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In Oamaru, about 130 people left with the large wooden cross from St Paul's Presbyterian Church in Coquet St, heading west to lower Thames St and then south to St Luke's Church in Itchen St for a morning service.
Before the walk and a short prayer outside St Paul's, people gathered at the church to view seven displays made by church groups from around Oamaru dedicated to the last seven words of Jesus.
The Rev Rose Luxford, of St Paul's Presbyterian Church, said the walk was a time of reflection and gratitude for her congregation, and other Oamaru church-goers
"Good Friday was the day Jesus died. It's a solemn day and it's a way of us witnessing to the community of beliefs, and we look forward to the resurrection on Sunday."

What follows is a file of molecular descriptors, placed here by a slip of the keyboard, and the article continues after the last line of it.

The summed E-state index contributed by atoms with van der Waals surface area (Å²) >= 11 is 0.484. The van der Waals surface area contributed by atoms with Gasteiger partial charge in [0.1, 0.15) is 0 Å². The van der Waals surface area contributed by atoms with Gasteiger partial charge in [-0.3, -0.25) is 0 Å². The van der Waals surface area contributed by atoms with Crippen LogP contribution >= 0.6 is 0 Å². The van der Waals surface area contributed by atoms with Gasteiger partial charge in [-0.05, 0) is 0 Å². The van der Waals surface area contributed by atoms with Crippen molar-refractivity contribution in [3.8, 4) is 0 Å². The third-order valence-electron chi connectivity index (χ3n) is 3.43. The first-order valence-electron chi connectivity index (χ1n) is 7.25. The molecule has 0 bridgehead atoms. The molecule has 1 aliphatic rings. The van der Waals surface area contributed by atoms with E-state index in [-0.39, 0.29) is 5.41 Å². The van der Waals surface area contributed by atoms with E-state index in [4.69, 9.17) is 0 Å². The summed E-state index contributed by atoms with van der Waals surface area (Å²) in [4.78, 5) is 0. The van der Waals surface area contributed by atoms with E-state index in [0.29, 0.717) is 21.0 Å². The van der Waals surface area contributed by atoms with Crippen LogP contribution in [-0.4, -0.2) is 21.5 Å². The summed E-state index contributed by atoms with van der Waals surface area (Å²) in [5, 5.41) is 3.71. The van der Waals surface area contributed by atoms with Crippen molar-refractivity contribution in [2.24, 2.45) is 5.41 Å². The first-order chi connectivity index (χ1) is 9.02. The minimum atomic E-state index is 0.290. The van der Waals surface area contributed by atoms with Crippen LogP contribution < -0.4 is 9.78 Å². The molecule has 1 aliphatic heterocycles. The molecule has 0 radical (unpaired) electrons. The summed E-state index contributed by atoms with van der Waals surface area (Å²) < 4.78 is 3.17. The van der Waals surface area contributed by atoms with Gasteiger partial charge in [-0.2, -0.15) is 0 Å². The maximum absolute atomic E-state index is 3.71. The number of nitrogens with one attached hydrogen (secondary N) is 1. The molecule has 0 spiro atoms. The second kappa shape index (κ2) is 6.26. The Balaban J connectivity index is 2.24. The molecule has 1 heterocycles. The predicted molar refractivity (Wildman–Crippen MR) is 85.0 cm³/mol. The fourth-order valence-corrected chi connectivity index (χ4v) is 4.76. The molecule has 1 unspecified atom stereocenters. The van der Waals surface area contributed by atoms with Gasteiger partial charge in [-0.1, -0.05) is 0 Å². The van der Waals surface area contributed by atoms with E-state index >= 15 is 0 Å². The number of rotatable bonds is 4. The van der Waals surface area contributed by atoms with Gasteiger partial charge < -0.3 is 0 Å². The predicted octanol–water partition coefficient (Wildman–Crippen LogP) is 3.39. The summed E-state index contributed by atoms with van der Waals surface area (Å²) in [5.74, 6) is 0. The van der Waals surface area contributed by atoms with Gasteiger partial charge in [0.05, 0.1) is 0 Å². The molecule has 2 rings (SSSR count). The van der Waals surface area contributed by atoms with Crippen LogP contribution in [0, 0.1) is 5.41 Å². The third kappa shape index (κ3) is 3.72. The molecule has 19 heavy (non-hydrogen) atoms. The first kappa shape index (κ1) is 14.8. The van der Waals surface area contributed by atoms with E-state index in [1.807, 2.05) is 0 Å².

She said the walk was just as relevant today as it had been in the past.
"Our faith gives us something to live by, to live in hope. It's something that can influence our lives, and how we live."
Ms Luxford, who has been in her role for 10 years, said the walk was a "long tradition" for the church.
Dozens of people also gathered for a walk of the cross at St Peter's Anglican Church in Camp St in Queenstown.
They took turns holding the wooden cross and singing as they progressed through the town, before finishing up at St Joseph's Church for a hot cross bun and hot drink.
The group stopped at seven "stations" along the way to reflect on Jesus' life and his journey up to crucifixion.
The Rev David Wright said the long-standing tradition brought people together through the unity of faith.
"The real beauty of this is it unites Christians of whatever denomination; Catholic, Presbyterian, Methodist, Anglican."
"Our walk is a pilgrimage ... There are no exceptions here; everyone is welcome to carry the cross," he told the crowd.